Someone invented whiteness. Refined over centuries, it's a caste system that exists around us all.
pchyburrs—Getty Images/RooM RF
By Ellen McGirt
Updated: December 24, 2018 9:02 AM ET | Originally published: October 23, 2018
Each product we feature has been independently selected and reviewed by our editorial team. If you make a purchase using the links included, we may earn commission.

I recently had a conversation with a middle-school classroom teacher, a twenty-plus year veteran who has been given another difficult task to perform in an era of budget cuts: Help fix the school’s discipline stats.

Like many predominantly white schools, their data show that black students are being punished at higher rates than white ones are. To help the teachers figure things out, they’ve been forced to take some well-intentioned, but poorly managed bias-mitigation training that has served only to insult them while failing to address their concerns.

I could get a book out of the conversation we had, but suffice it say: The teachers are pissed.

This is a version of a story that all inclusion professionals in every sector have heard before—a problem presents, a solution is provided, it goes off the rails, and a costly “hodgepodge of one-off efforts” are actually making things worse.

Frank Dobbin, a professor of sociology at Harvard, co-conducted research showing that most bias mitigation efforts are doomed from the start. “It always seemed crazy to me that people thought that you could put people in two hours of diversity training and change their behavior,” he tells raceAhead. “And when you talk to people after they get out of diversity training, often they’re angry and feel like they’re being treated like bigots. It just never seemed to me that that was a likely way to change the world.”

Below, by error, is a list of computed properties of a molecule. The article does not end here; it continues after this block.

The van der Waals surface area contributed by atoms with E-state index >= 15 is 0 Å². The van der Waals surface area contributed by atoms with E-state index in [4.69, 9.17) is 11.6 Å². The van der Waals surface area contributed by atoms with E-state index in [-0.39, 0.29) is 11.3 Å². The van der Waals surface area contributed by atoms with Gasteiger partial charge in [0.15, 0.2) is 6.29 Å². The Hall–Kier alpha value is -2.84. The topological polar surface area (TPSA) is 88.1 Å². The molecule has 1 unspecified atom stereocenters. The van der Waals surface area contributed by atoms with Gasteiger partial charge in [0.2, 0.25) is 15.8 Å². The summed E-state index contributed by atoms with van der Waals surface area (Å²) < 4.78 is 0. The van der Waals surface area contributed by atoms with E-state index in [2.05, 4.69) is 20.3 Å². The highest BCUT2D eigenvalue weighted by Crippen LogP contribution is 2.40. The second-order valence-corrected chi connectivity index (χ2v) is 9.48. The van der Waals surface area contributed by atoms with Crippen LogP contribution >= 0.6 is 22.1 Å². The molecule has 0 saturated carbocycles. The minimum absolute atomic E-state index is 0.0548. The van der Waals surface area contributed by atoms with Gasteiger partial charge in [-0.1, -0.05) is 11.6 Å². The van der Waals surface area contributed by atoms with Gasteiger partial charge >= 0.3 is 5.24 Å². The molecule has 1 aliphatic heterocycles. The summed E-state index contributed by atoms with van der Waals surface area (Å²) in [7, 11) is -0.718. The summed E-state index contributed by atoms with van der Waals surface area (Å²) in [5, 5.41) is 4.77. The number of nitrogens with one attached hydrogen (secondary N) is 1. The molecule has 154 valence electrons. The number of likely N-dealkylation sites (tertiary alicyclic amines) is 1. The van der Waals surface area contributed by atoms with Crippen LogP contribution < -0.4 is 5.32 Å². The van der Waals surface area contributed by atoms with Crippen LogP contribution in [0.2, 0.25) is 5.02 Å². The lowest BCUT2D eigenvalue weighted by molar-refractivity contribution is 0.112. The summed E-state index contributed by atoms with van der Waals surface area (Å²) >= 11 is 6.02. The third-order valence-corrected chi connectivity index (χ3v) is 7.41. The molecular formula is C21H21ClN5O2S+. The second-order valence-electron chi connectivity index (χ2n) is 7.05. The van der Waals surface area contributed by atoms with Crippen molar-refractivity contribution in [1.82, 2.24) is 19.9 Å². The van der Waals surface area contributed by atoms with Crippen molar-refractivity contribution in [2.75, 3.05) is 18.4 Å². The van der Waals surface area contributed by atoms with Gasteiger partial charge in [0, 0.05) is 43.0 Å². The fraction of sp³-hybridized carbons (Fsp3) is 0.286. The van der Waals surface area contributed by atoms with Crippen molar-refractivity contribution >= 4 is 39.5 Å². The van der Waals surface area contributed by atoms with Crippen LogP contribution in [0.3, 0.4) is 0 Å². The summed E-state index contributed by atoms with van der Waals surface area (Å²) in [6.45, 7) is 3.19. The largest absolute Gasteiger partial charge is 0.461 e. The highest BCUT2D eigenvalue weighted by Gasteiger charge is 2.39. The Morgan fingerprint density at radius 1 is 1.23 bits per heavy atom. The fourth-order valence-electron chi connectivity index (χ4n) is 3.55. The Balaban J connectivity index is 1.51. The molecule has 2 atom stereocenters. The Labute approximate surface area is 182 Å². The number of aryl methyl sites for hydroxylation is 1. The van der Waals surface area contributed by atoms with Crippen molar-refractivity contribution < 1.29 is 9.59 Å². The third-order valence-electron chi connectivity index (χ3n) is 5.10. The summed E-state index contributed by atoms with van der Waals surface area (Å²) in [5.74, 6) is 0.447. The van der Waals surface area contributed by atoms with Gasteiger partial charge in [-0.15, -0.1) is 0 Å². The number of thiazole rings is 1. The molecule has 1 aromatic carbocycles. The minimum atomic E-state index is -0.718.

To be clear, I was able to offer no magic salve to this very angry teacher. But we did talk about something that they had not considered before. Maybe it would help to think less about how black students are overrepresented in the stats, and think more about how the white ones are being let off the hook for the same behaviors?

Put another way, what does it mean to you to be white? Just a thought.

Sociologist Robin DiAngelo has cornered the market on white people’s discomfort with talking about race. (Here’s a terrific review of her latest book, White Fragility.) Part of the problem, she says, is an inability to truly grasp the vastness of the racist systems in which we all operate. DiAngelo, who is white, also reserves her most pointed observations to the white liberals who exempt themselves from criticism and struggle to understand how they exist within racist systems. “I believe that white progressives cause the most daily damage to people of color,” she says. It’s not just the unexamined complicity. “To the degree that white progressives think we have arrived, we will put our energy into making sure that others see us as having arrived.”

The work lies elsewhere.

For starters, someone absolutely invented the idea of whiteness (and I mean that literally), and it’s impossible to understand the world we live in now if we don’t understand how whiteness came to be.

For that, I’d point you to a deceptively mellow podcast from Scene On Radio, the Peabody-nominated joint from the Center for Documentary Studies at Duke University. Seeing White is their fourteen-part series on how the concept of race came to be, and how the intentional construction of whiteness contributes to a complex caste system that is all around us, all the time. Refined over centuries, it is often invisible to the naked eye. But it doesn’t have to be.

While the reported pieces are exceptional, some of the episodes are simple conversations between the white host, John Biewen, and his black friend and colleague, the journalist, professor, and artist Chenjerai Kumanyika.

Biewen has been in public radio on the race beat for a long time, and his expertise shows. But he also shows admirable vulnerability as he checks his own assumptions about race, history, and his life. As a conversation partner, Kumanyika provides a perspective that’s informed, unwavering and generous. They make you want to be their friend, too.

But listening to them is a reminder that while it’s hard to talk about race, it’s not impossible. In fact, sometimes it really can make things better.


You May Like